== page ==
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Project Information
Title:
"Impediments to increasing the share of renewable energies in the grid-connected energy supply in Germany"
Funding:
Federal Ministry for the Environment, Nature Conservation and Nuclear Safety
Project Management:
Prof. Dr. Johann Köppel

Dr. Elke Bruns
Research Associate:
Dr. Elke Bruns
Partner:
Zentrum für Technik und Gesellschaft (ZTG)
der TU Berlin
  • Dr. Dörte Ohlhorst
  • Matthias Futterlieb
Ingenieurbüro für neue Energien (IfnE)

  • Dr. Bernd Wenzel

Forschungsstelle UmweltEnergieRecht
(FUER)

  • Thorsten Müller
  • Frank Sailer
Duration:
01.07.2010 - 31.09.2012
Final report:
Energy Grids as Backbone of the Energy Transition – Impediments for the Integration of Renewable Energy into Electricity Networks, Gas Distribution Systems and District Heating

Content

The German federal government pursues the further expansion of renewable energy uses. Their share in Germany's electricity supply is to be increased to at least 30 % by 2020 and to be continually increased thereafter (§ 1 Subsection 2 of the German Renewable Energy Sources Act). The share of renewable energies in the heat sector is to be increased to 14 % until the year 2020 (§ 1 Subsection 2 of the German Act on the promotion of Renewable Energies in the Heat Sector). This strategy is embedded in the expansion goals of the EU Renewable Energy Directive providing for a share of at least 20 % of the final energy demand by 2020 (Germany: 18 %).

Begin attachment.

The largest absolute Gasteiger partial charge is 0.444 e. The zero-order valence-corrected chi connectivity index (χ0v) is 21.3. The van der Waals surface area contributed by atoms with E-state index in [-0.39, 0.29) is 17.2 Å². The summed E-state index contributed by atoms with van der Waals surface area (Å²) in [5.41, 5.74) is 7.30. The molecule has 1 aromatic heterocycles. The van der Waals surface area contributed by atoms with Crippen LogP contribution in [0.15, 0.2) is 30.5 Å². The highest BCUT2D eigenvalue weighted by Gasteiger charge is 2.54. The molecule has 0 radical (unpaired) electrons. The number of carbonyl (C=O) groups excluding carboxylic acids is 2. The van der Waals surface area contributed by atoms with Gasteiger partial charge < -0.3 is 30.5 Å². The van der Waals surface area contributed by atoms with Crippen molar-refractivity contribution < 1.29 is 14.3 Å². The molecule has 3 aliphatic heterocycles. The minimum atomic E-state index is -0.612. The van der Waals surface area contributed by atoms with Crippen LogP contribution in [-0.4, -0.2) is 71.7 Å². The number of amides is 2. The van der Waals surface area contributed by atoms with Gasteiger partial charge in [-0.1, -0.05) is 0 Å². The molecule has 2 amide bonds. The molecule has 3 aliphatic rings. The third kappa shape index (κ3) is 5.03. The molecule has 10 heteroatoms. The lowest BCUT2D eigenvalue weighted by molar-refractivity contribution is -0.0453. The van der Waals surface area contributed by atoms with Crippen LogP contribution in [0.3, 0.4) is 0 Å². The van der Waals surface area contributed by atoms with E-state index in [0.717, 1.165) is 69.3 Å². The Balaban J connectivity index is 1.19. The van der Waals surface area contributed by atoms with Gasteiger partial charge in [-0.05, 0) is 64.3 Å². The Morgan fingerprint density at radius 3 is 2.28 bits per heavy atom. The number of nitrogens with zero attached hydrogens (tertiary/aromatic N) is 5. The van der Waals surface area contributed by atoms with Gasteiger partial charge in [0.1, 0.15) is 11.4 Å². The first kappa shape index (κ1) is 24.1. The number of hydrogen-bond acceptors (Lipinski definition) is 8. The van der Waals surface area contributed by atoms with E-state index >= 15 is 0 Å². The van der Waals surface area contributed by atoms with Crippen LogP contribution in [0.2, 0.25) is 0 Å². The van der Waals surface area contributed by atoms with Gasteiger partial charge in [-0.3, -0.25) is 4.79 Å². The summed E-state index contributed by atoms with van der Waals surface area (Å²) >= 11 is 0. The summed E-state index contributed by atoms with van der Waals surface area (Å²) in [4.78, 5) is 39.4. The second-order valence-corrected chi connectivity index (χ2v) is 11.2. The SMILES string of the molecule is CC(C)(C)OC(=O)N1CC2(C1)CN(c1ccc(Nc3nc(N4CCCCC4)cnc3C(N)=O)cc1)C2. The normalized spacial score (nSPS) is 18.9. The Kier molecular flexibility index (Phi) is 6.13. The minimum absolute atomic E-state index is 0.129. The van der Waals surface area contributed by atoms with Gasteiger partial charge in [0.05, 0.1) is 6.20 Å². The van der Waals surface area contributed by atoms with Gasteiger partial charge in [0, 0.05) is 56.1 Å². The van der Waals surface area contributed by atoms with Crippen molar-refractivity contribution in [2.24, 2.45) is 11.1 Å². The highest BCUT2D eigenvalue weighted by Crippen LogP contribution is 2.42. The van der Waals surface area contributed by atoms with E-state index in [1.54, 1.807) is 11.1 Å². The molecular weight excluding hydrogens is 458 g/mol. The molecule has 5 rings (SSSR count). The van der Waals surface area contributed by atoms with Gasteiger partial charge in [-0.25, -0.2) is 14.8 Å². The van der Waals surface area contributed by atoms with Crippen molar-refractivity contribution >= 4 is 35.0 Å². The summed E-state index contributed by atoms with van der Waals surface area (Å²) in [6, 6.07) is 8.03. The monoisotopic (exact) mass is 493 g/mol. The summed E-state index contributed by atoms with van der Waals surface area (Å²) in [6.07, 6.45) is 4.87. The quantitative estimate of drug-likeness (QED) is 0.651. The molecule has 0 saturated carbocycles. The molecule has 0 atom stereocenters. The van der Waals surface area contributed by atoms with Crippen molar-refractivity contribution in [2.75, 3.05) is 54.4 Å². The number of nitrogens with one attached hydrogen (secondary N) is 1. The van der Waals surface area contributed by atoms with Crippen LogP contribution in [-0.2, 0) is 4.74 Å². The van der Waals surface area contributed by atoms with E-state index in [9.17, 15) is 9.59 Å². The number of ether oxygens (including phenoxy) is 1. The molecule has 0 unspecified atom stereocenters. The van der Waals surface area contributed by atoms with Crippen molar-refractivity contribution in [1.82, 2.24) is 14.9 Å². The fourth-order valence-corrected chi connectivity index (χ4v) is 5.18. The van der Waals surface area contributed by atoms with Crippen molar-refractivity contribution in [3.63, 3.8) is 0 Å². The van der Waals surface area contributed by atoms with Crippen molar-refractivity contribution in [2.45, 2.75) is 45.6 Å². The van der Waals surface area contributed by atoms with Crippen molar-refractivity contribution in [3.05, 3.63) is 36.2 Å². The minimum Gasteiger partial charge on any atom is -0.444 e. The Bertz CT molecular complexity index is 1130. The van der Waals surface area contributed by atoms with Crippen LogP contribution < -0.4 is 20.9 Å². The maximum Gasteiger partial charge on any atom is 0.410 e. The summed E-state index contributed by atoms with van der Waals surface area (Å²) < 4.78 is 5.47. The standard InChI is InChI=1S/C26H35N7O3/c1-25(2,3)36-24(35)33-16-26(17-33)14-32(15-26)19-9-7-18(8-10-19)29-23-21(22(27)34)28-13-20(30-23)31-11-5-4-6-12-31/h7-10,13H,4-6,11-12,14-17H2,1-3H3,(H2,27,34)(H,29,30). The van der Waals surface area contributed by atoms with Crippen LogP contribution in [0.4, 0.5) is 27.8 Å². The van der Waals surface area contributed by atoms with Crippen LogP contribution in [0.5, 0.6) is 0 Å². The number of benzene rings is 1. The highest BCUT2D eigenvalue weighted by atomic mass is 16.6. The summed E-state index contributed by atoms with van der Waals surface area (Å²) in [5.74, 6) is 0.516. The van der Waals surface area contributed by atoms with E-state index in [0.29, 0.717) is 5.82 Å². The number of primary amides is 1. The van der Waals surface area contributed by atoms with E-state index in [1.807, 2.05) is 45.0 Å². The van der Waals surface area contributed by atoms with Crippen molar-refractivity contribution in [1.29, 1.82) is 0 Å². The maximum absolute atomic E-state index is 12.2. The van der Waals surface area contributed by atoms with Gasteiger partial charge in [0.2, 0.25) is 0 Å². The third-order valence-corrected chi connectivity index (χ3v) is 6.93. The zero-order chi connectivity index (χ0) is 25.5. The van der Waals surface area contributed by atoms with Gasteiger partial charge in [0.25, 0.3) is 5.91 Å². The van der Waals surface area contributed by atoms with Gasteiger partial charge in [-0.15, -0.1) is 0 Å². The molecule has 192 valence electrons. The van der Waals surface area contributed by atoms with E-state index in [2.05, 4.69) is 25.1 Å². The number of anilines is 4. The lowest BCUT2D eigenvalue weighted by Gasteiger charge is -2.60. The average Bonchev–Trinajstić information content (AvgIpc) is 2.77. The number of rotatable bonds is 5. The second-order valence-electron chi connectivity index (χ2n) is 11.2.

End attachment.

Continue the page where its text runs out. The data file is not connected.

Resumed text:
The transition towards high shares of renewable energy sources entails new challenges for all levels of energy supply, regarding the extension and the modernization of grids, the market access to these grids as well as the regulation of supply and demand. Grids are an essential element of and prerequisite for achieving high shares of renewable energy in the electricity and heat supply. This project seeks to reveal the structural preconditions necessary for increasing the share of renewable energies in the grid-connected energy supply. The cross-system analysis of the technical, social, political, administrative and economic interdependencies will identify all relevant actors, their respective interests and how they can be aligned.

This research project serves as a starting point for structuring the problem area. It consolidates the already available, however fragmented and partly inconsistent results from various renewable energy research areas (generation; storage; electricity, heat and gas distribution; regulation; market patterns; etc.). The aim is to explore the existing, partly known impediments for the further development in a comprehensive perspective, to highlight pending questions and to provide options for overcoming these impediments.

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